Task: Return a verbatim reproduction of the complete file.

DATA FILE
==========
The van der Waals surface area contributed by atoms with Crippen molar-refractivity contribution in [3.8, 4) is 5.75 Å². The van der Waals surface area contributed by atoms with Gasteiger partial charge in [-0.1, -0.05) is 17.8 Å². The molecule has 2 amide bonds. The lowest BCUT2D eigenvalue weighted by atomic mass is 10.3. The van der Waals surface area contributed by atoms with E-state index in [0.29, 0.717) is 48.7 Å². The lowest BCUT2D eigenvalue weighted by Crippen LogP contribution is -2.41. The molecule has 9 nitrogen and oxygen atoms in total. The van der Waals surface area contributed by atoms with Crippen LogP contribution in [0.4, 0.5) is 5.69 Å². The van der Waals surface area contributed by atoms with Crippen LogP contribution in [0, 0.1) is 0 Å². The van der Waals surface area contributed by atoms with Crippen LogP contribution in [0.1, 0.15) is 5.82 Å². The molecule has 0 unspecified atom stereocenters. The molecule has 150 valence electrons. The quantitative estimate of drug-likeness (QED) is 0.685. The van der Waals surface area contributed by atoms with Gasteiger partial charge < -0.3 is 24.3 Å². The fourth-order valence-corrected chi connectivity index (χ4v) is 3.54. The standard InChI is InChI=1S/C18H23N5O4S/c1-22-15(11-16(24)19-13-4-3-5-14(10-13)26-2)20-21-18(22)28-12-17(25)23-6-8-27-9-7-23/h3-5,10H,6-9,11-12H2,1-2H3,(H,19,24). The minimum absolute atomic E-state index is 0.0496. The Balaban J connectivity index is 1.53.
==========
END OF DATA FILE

The van der Waals surface area contributed by atoms with Crippen molar-refractivity contribution in [3.8, 4) is 5.75 Å². The van der Waals surface area contributed by atoms with Gasteiger partial charge in [-0.1, -0.05) is 17.8 Å². The molecule has 2 amide bonds. The lowest BCUT2D eigenvalue weighted by atomic mass is 10.3. The van der Waals surface area contributed by atoms with E-state index in [0.29, 0.717) is 48.7 Å². The lowest BCUT2D eigenvalue weighted by Crippen LogP contribution is -2.41. The molecule has 9 nitrogen and oxygen atoms in total. The van der Waals surface area contributed by atoms with Crippen LogP contribution in [0.4, 0.5) is 5.69 Å². The van der Waals surface area contributed by atoms with Crippen LogP contribution in [0, 0.1) is 0 Å². The van der Waals surface area contributed by atoms with Crippen LogP contribution in [0.1, 0.15) is 5.82 Å². The molecule has 0 unspecified atom stereocenters. The molecule has 150 valence electrons. The quantitative estimate of drug-likeness (QED) is 0.685. The van der Waals surface area contributed by atoms with Gasteiger partial charge < -0.3 is 24.3 Å². The fourth-order valence-corrected chi connectivity index (χ4v) is 3.54. The standard InChI is InChI=1S/C18H23N5O4S/c1-22-15(11-16(24)19-13-4-3-5-14(10-13)26-2)20-21-18(22)28-12-17(25)23-6-8-27-9-7-23/h3-5,10H,6-9,11-12H2,1-2H3,(H,19,24). The minimum absolute atomic E-state index is 0.0496. The Balaban J connectivity index is 1.53.